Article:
This Christmas Day will be a day to celebrate obscene wealth, moral decay and massive corruption on Wall Street. At least, according to Hollywood.
Martin Scorsese’s ‘The Wolf of Wall Street’ opens on big screens on December 25 — just under the wire for Oscar consideration. The black comedy stars Leonardo DiCaprio as penny-stockbroker Jordan Belfort, who went from filthy-rich to federal prison for stock fraud in the 1990s, and then wrote a memoir of the same name about it.
It’s not hard to guess from the tone of the movie trailers which stereotypes ‘The Wolf” will trade in, as one character tells Belfort to “move the money from your client’s pocket into your pocket.”
For people in high finance, ‘The Wolf’ will be yet another reminder that Wall Street equals ‘corruption’ and ‘excess’ in the popular culture.
That’s OK, says Max Wolff. He’s a strategist and economist at ZTWealth in Manhattan.
“It jacks up people’s sense of self-importance and influence,” says Wolff. He plans to see the movie, and says his friends in finance will too. He thinks they’ll take solace in the fact that the movie is set way back in the 1990s — not in the 2000s, of recent bubble-bust-bailout memory.
After the movie, he says, “they’ll talk endlessly to each other about how unrealistic it is, and that will be part of a bonding exercise in the industry.”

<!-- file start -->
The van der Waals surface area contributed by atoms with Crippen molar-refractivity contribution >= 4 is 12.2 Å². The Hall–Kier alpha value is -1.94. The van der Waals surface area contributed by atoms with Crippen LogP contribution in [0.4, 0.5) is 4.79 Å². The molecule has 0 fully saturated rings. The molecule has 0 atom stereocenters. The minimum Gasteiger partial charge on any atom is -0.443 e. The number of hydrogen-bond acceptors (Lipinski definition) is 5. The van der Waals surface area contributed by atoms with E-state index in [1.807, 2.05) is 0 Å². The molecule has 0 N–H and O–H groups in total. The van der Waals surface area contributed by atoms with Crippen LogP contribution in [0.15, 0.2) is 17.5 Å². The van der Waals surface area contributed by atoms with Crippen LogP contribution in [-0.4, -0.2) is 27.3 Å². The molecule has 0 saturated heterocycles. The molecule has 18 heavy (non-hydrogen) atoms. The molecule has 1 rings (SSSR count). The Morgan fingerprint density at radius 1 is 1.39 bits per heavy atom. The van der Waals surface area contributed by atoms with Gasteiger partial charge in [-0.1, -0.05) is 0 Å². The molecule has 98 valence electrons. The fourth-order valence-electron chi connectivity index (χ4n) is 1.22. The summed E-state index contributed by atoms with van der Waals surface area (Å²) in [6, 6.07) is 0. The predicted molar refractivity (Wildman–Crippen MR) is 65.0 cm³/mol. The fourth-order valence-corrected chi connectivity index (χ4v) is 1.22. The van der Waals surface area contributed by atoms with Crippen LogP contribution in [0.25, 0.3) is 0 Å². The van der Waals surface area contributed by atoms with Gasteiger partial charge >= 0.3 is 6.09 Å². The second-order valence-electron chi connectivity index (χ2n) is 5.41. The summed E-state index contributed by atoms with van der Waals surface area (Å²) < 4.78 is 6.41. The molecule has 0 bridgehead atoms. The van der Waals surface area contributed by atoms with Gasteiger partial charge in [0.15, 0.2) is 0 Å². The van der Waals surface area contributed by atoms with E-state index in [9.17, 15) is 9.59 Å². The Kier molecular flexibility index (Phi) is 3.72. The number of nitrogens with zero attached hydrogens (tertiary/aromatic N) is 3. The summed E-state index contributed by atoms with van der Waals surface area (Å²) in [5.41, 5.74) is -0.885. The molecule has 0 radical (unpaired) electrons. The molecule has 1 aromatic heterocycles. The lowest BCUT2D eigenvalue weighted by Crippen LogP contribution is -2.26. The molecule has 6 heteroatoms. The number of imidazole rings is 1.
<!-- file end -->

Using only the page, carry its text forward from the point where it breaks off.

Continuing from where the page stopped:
Simon Rosenfeld, senior vice president at Meridian Capital Group in New York, briefly sold stocks off a script early in his career. That’s what the unscrupulous boiler-room brokers working for Jordan Belfort are depicted as doing in ‘The Wolf of Wall Street,” though Rosenfeld says he was never asked to do anything illegal.
Rosenfeld soon switched from stock-broking to the commercial mortgage business — which he says would be zero-percent interesting to watch on the silver screen.
“They’re not going to choose to make a movie out of the boring mundane daily activities of what goes on in the mostly-legal world in this industry,” Rosenfeld says.
He’s also looking forward to seeing the new Scorsese flick. He says he doesn’t mind when Hollywood depicts a few colorful crooks plying their trade on Wall Street.
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